Arizona business leaders say DACA repeal could have millions in economic impact
PHOENIX – One local business leader said if authorities remove all of the state’s DACA recipients from the economy, it would be the equivalent of removing the population of Kingman in northwest Arizona.
Faces of DACA
“These are people who are spending money, working and creating a positive economic impact,” said James Garcia, a spokesman for the Hispanic Chamber of Commerce.
Local business leaders continued to speak out after President Donald Trump on Tuesday announced his intention to repeal DACA, putting the future of nearly 800,000 DACA recipients in question. The program, established by former President Barack Obama, protects undocumented immigrants brought into the United States as children from deportation.
In Arizona, this means uncertainty for 28,000 DACA recipients.
The Cato Institute predicted the repeal of DACA and the expense of immediate deportation would cost the federal government more than $60 billion, and the resulting loss of economic growth in the next decade will amount to $280 billion.
Nationally, businesses have spoken out or signed an open letter protesting the repeal and calling for Congress to pass the DREAM Act – Development, Relief and Education for Alien Minors.
The Arizona Hispanic Chamber of Commerce and the Arizona Technology Council signed the letter.
About 91 percent of DACA recipients are employed, and 97 percent are employed or in school, according to the Center for American Progress. The Cato Institute found, on average, DACA recipients earn $34,000 annually.
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Arizona Bankers Association CEO Paul Hickman said DACA recipients contribute widely to the economy and called their impact impressive. He said he considers the immigration policy a logical one.
“Pushing them into the underground economy is a bad idea,” Hickman said.
Hickman said the repeal could potentially remove 800,000 people from contributing to the mainstream economy and prevent undocumented immigrants from joining it.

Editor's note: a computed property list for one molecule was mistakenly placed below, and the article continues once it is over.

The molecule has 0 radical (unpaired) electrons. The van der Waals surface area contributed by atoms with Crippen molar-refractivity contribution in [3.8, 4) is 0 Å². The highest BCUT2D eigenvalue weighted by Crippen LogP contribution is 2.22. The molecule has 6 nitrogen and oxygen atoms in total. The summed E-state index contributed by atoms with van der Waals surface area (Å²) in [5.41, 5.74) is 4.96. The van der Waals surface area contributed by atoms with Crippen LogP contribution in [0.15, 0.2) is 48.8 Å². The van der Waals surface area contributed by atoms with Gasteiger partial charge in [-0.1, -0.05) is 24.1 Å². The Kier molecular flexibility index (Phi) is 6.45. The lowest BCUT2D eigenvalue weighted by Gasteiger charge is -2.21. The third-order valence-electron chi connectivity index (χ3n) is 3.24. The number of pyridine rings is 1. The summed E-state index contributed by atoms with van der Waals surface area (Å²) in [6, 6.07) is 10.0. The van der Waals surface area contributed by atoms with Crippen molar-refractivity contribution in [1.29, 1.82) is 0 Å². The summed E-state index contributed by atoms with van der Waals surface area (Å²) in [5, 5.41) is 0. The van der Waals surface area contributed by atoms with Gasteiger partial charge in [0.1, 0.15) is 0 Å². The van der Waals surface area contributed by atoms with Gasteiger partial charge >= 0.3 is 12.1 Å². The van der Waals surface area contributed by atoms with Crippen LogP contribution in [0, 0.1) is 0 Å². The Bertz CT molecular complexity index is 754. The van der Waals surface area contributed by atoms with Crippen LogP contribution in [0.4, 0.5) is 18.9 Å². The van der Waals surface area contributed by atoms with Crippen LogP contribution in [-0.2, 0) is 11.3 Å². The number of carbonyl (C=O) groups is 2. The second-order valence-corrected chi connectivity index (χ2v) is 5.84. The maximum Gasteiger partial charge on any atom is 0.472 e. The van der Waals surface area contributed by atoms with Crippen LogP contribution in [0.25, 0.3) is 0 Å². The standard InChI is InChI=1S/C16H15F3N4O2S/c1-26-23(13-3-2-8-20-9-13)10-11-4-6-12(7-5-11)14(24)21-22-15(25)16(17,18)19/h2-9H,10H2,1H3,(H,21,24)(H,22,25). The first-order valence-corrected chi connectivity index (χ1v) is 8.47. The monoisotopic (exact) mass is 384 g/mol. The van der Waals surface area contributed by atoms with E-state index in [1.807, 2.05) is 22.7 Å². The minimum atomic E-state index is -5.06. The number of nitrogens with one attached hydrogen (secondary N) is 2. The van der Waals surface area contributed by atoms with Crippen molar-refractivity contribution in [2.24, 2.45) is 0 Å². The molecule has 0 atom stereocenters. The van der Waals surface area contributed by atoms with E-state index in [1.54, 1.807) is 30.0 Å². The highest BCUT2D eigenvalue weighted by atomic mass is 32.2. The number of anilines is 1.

“A lot of these folks have good jobs, they’re educated or they are getting educated, and they’re working,” Hickman said. “They’re not a burden on the public-assistance program. They’re contributing back in taxes in terms of income and federal taxes.”
Hickman also expressed concern for the potential deportation of DACA recipients.
“That’s not a country we profess to live in, where we take a young person who is contributing and has no ties to a foreign country and send them back there,” he said. “That’s inhumane.”
Steve Zylstra said many technology companies, including Google and Apple, have taken a stand against the repeal. He said it’s something many Arizona tech companies care deeply about, and the policy committee for the Arizona Technology Council decided to take a stand.
While it’s unclear exactly how many DACA recipients work in tech, he said many immigrants are part of the industry. Zylstra, the group’s president and CEO, said history has shown immigrants to be innovative and hardworking.
The Arizona Hispanic Chamber of Commerce sent a letter to the White House and signed the national letter. In its letter to the White House, the organization urged for DACA to remain intact unless replaced by the DREAM Act.
In a letter, the chamber said, “Ultimately, our state and our country need Dreamers and other immigrants. We need them to grow our economy. We need them to further enrich our culture, just as all immigrants have over the course of U.S. history.”
In Arizona, immigrants own 30 percent of the 123,000 Hispanic-owned businesses, Garcia said.
Garcia predicted the economy will lose millions of dollars by removing people from the workforce and reducing spending.
“It may not have as noticeable of an impact on a town or region, but it will have an impact economically,” Garcia said.